Human Endeavour Presents
Contemporary Landscape Photography
3 - 16 May 2010
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Crane Kalman Brighton is pleased to present Human Endeavour – an exhibition bringing together a selection of work by five up-and-coming British contemporary landscape photographers all focused on a central theme. Human Endeavour will be exhibited at the Crane Kalman Brighton Gallery from 3rd – 16th May 2010.
In considering the relationship between modern society and the space it occupies, as a collective these images bring together new perspectives of the dialogue that occurs through our evolving relationship within the landscape we inhabit, and how this resonates upon the collective human psyche in wider society.
The individual works shown here aim to offer new understandings of our position within a continually changing landscape. Oliver Perrott’s images of glacial landscapes act as a metaphor for the impact of modern society on the natural environment. These masses of ice slowly melt away to reveal new, unfamiliar textures and shapes; analogous to the changing ways we experience our surroundings, and ourselves.
Ben Westoby is concerned with the expansion and movement of the modern urban landscape, the impact it has on surrounding areas, and the altered sense of place that occurs through this movement. Similarly, Richard Chivers’ survey of the site of an ex-military airbase traces the gradual, shifting topography of the area and the tenacious relationship between the organic and synthetic landscapes, echoing a time of direct action and protest that has shifted to other prevalent political ideals in the 21st century.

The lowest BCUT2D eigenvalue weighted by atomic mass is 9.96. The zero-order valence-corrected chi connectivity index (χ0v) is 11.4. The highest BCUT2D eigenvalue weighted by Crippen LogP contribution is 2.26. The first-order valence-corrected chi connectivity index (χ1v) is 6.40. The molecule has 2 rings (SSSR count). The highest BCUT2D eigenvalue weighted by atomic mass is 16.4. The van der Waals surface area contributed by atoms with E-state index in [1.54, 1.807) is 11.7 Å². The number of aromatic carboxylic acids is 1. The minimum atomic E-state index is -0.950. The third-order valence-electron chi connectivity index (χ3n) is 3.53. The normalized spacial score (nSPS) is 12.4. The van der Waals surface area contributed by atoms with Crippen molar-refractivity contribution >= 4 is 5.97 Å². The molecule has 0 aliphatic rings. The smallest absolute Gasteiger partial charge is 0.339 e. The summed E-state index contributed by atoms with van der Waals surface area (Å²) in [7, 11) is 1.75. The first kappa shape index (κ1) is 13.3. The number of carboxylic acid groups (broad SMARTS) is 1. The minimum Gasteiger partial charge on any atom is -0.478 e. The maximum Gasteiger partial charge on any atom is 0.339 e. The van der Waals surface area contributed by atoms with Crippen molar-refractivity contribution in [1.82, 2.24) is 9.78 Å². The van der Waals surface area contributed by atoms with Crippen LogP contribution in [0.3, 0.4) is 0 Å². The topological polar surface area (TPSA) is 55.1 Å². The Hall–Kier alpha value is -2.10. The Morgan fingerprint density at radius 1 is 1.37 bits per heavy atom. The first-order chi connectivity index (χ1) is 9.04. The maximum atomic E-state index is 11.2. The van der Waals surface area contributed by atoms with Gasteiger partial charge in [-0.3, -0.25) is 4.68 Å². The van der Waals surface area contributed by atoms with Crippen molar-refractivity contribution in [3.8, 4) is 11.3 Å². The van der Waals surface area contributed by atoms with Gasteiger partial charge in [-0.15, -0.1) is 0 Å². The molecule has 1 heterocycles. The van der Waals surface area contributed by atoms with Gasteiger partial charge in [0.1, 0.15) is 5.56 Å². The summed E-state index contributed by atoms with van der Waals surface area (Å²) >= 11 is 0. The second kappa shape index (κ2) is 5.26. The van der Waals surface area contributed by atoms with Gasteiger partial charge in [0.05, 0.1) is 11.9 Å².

Alex Currie’s documentation considers the continuing disappearance of a post-industrial and urban landscape, and the experiential relationship that is lost through the destruction of these spaces, reflecting upon the collective loss this has upon the human condition. By documenting the architecture and infrastructure of the hidden and banal, the possibility arises to meditate upon not just the space that we inhabit, but also the space within ourselves.
Simon Carruthers’ series of images along London’s extensive canal system focuses on areas of recent redevelopment that reflects traces of their decline as a mode of transport for the industrial capital. Flanked with rusting reminders of the industries that they once supported, and their bland contemporary counterparts, London’s canals are rarely alluring in any conventional sense. Redevelopment and decay appear in equal measure along their banks provoking strong feelings of desolation and alienation. Concentrating on a largely neglected and often overlooked aspect of the city, the images create a tension that offers new perspectives on infrastructure in a state of transition.
Human Endeavour will run from 3rd – 16th May 2010 at Crane Kalman Brighton, 38 Kensington Gardens, North Laine, Brighton BN1 4AL – www.cranekalmanbrighton.com). For further information or images, please contact Richard Kalman on 01273 697096 or via email at firstname.lastname@example.org
Crane Kalman Brighton has been established to provide an affordable introduction to anyone interested in buying and possibly collecting photography. Crane Kalman sells a wide range of photography from the best local talent to established contemporary names. The gallery is a member of the Arts Council of England's Own Art scheme providing interest-free loans of up to £2000 to buy contemporary artwork.
Artists' Biographical Details